This post contains a review and a bookish manicure.
Half Bad (Half Life #1) by Sally Green
Source: the publisher
Rating: 2 stars
From the blurb: You can't read, can't write, but you heal fast, even for a witch.
You get sick if you stay indoors after dark.
You hate White Witches but love Annalise, who is one.
You've been kept in a cage since you were fourteen.
All you've got to do is escape and find Mercury, the Black Witch who eats boys. And do that before your seventeenth birthday.
I am not sure what to make of this book. The very first time I heard of it was via a review on a book blog and as soon as I read the blurb about White Witches vs Black Witches I thought “Seriously?” But then this book was everywhere, with lots of positive feedback and when I saw it available here, I requested a copy. I still can’t shake the feeling that naming the groups of witches white and black was a bit of a bad idea, not to mention unimaginative and overdone.
The change in person was interesting, I didn’t mind the chapters written in second person, it made for a unique start to the story and allowed the reader to put themselves in Nathan’s position.
While the rest of the book being in first person, it didn’t make me feel all that connected to Nathan, but this could be because he’s quite untrusting and keeps a lot to himself. I did like the relationship between him, Arran, Deborah, and his Grandma. Despite attending primary school and seeming to be quite an intelligent boy, somehow Nathan gets to high school and is unable to read and write. I don’t know why this was added to his character description, but it didn’t sit right with me. Wouldn't his illiteracy have been noticed at school? And the teachers in his new high school seem to ignore the problem, too. It also means that every time he receives written instructions on his journey, he needs to ask a stranger to read them to him, again I wonder why make him illiterate when it was going to pose such an issue for him.
The time frame jumps around, starting with his captivity, then going back to his childhood, slowly information trickles in about witches, with a focus on Nathan’s father, Marcus, supposedly the worst Black Witch alive. I spent most of the book wondering why Black Witches were so bad. According to the White Witch Council, Black Witches are evil, they kill innocent people, and they need to be destroyed, but it all felt very one-sided. Perhaps this is because Nathan is kept in the dark when it comes to black witches, I assume there will be more of an explanation in the sequel, but that means this book felt incomplete.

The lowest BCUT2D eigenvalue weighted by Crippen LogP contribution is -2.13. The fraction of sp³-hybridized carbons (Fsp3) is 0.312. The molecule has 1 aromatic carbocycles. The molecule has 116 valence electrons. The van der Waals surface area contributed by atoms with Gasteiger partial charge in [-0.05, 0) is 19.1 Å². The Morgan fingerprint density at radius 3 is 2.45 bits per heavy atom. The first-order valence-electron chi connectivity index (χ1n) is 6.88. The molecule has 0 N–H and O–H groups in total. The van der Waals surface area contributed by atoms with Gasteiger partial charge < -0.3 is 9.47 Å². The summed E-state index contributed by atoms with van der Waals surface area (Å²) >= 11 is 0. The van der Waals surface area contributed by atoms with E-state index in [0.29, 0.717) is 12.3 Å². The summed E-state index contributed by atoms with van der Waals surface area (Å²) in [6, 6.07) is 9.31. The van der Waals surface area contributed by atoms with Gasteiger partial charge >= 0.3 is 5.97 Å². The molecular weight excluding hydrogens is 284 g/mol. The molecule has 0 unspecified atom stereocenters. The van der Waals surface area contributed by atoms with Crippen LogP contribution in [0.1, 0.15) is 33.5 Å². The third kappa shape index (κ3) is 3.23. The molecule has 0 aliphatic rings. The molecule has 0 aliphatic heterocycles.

I found a lot of the events and location changes confusing. One minute we’re in his town in England, then camping in Wales, then Nathan is in London, then he’s in a secret apartment in Geneva. All of these movements felt unconnected and unexplained, and also very coincidental.
Despite being a book about witches, there wasn’t a lot of witching or magic going on. There are many of descriptions about how when a child is old enough, they have a ceremony where they receive three gifts, drink some blood, and become a proper witch, which sounded really interesting and unique, but for most of the book, the cast felt human, not paranormal.
The story started out well, I was intrigued by Nathan’s imprisonment and his family history, what he goes through is horrific, but after a while the story started to drag and I wanted nothing more than to have this book done with. The ending especially felt quite anticlimactic and it definitely didn’t leave me craving book two.
Thank you to the fantastic people at Penguin for my review copy.
So, while I didn't like the story, I do like the cover. I was looking at the design and thinking about how to go about painting it, when I realised if you turn the cover upside down, the blood looks like a bloom of jellyfish, so that's how I painted it! But, as I was typing up this post, I noticed for the first time that the blood outlines the profile of a face - I've looked at this cover so many times and now that I see it, it seems so obvious!
I used 2 coats of Orly Liquid Vinyl. Once dry I used acrylic paint for the design.
This mani made for a nice change, it was super quick to do but I like how simple it is.